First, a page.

Over the past four months, the price of bitcoin has risen by almost a third despite a major crash in March that wiped more than $4,000 (£3,200) from its value.
In the same time period, gold has only risen by around 13 per cent, while silver has fallen by 14 per cent and crude oil has dropped by more than 70 per cent in value.
Bitcoin’s recovery comes less than two weeks ahead of a rare event known as a halving, whereby the number of new bitcoins created will fall by 50 per cent.
It is only the third time a halving has happened in bitcoin’s 11-year history and some market analysts believe it could push the cryptocurrency’s price to new all-time highs this year.
Both bitcoin and gold have seen significant gains since around mid March, when countries around the world began to introduce lockdown measures in an effort to slow down the spread of the Covid-19 coronavirus outbreak.
This resulted in a global economic slowdown and caused stock markets to crash, as investors looked to secure their holdings in safe haven assets.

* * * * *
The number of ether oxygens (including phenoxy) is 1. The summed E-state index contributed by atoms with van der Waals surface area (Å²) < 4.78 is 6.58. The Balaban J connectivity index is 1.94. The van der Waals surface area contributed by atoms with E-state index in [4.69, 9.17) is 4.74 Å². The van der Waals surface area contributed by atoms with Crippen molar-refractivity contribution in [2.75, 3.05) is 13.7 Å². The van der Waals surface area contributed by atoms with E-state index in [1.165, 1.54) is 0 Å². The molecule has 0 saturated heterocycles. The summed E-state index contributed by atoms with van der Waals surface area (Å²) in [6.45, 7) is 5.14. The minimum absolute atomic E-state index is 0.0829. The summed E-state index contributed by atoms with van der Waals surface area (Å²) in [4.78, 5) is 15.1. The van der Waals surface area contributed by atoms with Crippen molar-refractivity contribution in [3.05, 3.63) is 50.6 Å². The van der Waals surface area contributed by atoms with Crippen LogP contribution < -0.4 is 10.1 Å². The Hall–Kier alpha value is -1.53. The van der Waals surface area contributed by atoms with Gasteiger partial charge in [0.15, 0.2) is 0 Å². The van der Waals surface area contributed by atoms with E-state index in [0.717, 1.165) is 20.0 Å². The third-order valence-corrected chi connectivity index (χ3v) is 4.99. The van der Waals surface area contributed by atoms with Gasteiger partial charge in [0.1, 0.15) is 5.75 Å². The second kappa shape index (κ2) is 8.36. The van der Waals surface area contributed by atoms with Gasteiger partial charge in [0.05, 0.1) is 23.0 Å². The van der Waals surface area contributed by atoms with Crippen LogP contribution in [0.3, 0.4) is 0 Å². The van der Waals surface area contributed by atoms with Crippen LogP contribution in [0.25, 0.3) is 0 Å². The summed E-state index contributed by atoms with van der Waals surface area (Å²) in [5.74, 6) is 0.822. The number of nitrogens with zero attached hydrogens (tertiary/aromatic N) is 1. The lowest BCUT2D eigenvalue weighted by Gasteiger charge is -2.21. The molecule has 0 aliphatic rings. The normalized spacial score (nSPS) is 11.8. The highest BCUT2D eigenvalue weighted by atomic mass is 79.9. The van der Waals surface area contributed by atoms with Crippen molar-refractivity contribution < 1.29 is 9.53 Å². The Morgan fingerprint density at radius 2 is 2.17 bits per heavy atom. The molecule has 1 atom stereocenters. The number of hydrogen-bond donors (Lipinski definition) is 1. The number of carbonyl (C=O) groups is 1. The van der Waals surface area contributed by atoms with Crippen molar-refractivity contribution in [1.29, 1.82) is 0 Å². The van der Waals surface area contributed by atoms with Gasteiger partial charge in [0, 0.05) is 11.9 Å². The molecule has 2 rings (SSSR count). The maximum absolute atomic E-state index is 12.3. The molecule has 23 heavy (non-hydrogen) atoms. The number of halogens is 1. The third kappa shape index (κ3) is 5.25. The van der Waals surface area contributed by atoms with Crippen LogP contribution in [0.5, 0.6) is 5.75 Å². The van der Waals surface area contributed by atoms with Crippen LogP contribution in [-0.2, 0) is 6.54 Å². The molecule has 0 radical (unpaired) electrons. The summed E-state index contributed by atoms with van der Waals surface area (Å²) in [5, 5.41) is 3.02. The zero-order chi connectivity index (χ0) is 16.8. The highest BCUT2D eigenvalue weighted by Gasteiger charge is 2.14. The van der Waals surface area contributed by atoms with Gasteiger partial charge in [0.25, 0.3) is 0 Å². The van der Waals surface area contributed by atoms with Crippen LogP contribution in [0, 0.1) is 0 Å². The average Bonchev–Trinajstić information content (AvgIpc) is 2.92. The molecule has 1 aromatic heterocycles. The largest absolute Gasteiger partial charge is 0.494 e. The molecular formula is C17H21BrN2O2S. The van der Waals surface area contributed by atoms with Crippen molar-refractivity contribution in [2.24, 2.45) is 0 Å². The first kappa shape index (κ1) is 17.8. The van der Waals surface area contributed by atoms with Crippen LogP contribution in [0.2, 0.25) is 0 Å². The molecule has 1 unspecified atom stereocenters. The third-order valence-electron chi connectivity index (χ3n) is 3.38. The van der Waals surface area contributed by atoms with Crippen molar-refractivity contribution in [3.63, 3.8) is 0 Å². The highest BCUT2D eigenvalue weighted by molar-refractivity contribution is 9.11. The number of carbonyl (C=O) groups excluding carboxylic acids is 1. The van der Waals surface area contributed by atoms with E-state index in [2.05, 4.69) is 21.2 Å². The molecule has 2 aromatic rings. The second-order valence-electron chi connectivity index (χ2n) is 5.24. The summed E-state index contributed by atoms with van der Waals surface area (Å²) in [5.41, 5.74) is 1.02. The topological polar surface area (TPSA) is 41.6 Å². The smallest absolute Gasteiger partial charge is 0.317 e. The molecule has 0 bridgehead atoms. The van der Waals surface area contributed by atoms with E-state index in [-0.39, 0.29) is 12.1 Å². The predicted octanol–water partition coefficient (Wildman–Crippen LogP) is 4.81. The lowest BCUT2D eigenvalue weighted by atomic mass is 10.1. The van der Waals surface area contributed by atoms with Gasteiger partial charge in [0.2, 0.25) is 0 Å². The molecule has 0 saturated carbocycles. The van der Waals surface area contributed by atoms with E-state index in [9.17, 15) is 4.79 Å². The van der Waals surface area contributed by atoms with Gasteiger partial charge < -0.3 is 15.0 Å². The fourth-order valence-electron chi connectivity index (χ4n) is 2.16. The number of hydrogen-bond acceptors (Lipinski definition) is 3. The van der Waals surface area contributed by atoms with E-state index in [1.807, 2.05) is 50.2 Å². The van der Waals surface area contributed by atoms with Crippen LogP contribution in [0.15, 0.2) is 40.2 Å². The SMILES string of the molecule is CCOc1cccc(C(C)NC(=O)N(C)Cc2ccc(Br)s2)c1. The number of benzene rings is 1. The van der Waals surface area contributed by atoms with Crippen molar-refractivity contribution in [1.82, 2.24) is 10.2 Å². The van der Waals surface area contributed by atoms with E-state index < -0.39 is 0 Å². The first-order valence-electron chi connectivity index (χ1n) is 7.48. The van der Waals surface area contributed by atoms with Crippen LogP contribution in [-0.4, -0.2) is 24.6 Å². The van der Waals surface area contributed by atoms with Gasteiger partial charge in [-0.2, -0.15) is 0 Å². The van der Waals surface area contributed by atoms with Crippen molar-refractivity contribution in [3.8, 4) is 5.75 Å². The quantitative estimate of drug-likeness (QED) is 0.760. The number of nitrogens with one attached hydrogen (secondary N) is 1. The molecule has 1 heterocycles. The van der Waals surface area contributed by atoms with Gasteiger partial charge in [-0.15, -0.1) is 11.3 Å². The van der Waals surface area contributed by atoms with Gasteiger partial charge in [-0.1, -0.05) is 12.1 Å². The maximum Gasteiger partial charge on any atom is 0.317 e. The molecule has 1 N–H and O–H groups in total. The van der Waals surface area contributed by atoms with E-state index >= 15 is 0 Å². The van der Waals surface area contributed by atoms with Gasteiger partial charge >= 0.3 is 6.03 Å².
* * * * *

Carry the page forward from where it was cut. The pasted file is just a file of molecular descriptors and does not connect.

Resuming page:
This has been why gold has traditionally performed well during times of economic uncertainty, however market data suggests that the finite supply of bitcoin means it is increasingly being viewed as a safe haven asset.
“Bitcoin has been surging ahead of the May halving event, with investors eagerly anticipating the positive impact of a tightening in supply that comes once every four-years,” Joshua Mahony, a senior market analyst at financial services firm IG, told The Independent.
“As things stand we are in line to post a 182 per cent rise for bitcoin since the lows of December 2018, and the surge we are currently seeing paints a bullish picture for the months following this third halving.
“From a wider perspective, the huge growth in central bank easing and government debt does highlight why many feel the need to store their wealth in alternative assets to avoid the apparent depreciation that could be on the cards.”
Other cryptocurrencies have performed even better than bitcoin, with ether (ethereum) experiencing gains of more than 60 percent since the start of the year.
Despite their recent gains, bitcoin and ethereum remain a long way off the highs of late 2017 and early 2018, when one bitcoin was worth more than twice its current value.
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